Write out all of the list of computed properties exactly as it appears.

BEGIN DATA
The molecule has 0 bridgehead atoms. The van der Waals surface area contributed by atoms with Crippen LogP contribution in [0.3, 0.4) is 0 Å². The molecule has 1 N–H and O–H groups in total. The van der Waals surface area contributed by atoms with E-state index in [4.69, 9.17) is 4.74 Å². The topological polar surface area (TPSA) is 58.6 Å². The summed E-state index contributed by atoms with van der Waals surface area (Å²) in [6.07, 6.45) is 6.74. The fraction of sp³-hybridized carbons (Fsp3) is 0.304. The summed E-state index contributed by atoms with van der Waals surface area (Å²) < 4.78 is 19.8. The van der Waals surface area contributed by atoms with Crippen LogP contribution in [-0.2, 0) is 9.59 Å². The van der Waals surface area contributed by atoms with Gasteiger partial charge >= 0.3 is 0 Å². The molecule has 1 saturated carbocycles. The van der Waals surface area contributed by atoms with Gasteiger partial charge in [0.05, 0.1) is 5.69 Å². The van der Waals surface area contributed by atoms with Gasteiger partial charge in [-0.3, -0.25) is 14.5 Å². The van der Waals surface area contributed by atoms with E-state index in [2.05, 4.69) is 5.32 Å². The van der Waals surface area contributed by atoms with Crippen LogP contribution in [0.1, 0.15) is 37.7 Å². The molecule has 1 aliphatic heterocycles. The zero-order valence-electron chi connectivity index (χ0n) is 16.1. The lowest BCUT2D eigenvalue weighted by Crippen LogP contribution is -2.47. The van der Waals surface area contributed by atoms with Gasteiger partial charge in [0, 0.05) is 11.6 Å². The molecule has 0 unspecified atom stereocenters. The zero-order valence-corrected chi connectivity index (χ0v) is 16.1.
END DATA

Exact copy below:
The molecule has 0 bridgehead atoms. The van der Waals surface area contributed by atoms with Crippen LogP contribution in [0.3, 0.4) is 0 Å². The molecule has 1 N–H and O–H groups in total. The van der Waals surface area contributed by atoms with E-state index in [4.69, 9.17) is 4.74 Å². The topological polar surface area (TPSA) is 58.6 Å². The summed E-state index contributed by atoms with van der Waals surface area (Å²) in [6.07, 6.45) is 6.74. The fraction of sp³-hybridized carbons (Fsp3) is 0.304. The summed E-state index contributed by atoms with van der Waals surface area (Å²) < 4.78 is 19.8. The van der Waals surface area contributed by atoms with Crippen LogP contribution in [-0.2, 0) is 9.59 Å². The van der Waals surface area contributed by atoms with Gasteiger partial charge >= 0.3 is 0 Å². The molecule has 1 saturated carbocycles. The van der Waals surface area contributed by atoms with Gasteiger partial charge in [0.05, 0.1) is 5.69 Å². The van der Waals surface area contributed by atoms with Gasteiger partial charge in [-0.3, -0.25) is 14.5 Å². The van der Waals surface area contributed by atoms with E-state index in [2.05, 4.69) is 5.32 Å². The van der Waals surface area contributed by atoms with Crippen LogP contribution in [0.1, 0.15) is 37.7 Å². The molecule has 1 aliphatic heterocycles. The zero-order valence-electron chi connectivity index (χ0n) is 16.1. The lowest BCUT2D eigenvalue weighted by Crippen LogP contribution is -2.47. The van der Waals surface area contributed by atoms with Gasteiger partial charge in [0, 0.05) is 11.6 Å². The molecule has 0 unspecified atom stereocenters. The zero-order valence-corrected chi connectivity index (χ0v) is 16.1.